The apparent shortage of pharmacists is forcing CVS and Walmart to reduce pharmacy hours.
As the peak of the Covid-19 pandemic recedes, starting in March, both retailers will cut or shift pharmacy hours in response to staffing shortages and lower consumer demand.Wall Street Journal was the first to report the news.
Walmart, which has pharmacies in most of its 4,600 US locations, will close its pharmacies at 7 p.m. two hours earlier. CVS will shift or reduce hours at approximately 6,000 pharmacies in the United States.
For CVS, the adjusted hours are an attempt to ensure that “the pharmacy team can serve patients when they need it most,” the company said in a statement to CNN. The change is part of “business as usual”, so the opening hours are meeting customer demand, the company added.
In a statement to CNN, Walmart said the new hours were the result of “direct feedback” from pharmacy employees and customers.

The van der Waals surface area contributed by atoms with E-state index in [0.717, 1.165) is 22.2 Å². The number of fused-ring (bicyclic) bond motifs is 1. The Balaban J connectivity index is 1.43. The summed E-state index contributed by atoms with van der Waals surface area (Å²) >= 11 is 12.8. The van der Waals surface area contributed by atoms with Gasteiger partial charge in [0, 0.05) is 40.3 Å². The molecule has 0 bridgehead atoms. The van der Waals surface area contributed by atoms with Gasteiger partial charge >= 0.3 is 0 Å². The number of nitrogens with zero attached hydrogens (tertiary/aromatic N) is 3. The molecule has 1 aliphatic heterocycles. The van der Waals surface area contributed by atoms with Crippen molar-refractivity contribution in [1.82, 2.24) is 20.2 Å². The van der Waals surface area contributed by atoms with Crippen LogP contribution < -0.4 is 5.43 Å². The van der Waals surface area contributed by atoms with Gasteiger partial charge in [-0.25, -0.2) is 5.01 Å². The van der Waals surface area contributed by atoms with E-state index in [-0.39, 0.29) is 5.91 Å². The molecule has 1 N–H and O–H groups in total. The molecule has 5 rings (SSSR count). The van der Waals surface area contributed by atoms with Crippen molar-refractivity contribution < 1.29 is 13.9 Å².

A Walmart spokesperson said, “Walmart has a strong and incredible pharmacy team and we are making this change not only to enhance work-life balance, but to maintain the highest level of service for our customers. “Having our team at the times when customers say they want to go to the pharmacy helps us deliver great customer service.”
Walgreens announced last year that it would cut hours at some pharmacies due to staffing shortages.
On Friday, the company told CNN, “We will need to adjust store or pharmacy hours in some locations to balance market personnel and resources to best meet patient and customer demand. A Walgreens (WBA) spokesperson said, “We’ve had good staffing trends over the past few months as we work to bring more stores back to normal operating hours.” added.
Pharmacists are facing shortages, affecting many other jobs, but especially local pharmacies. According to a study released last year by the National Association of Community Pharmacists, more than three-quarters of her community pharmacists are “struggling to fill open positions,” resulting in long wait times for customers.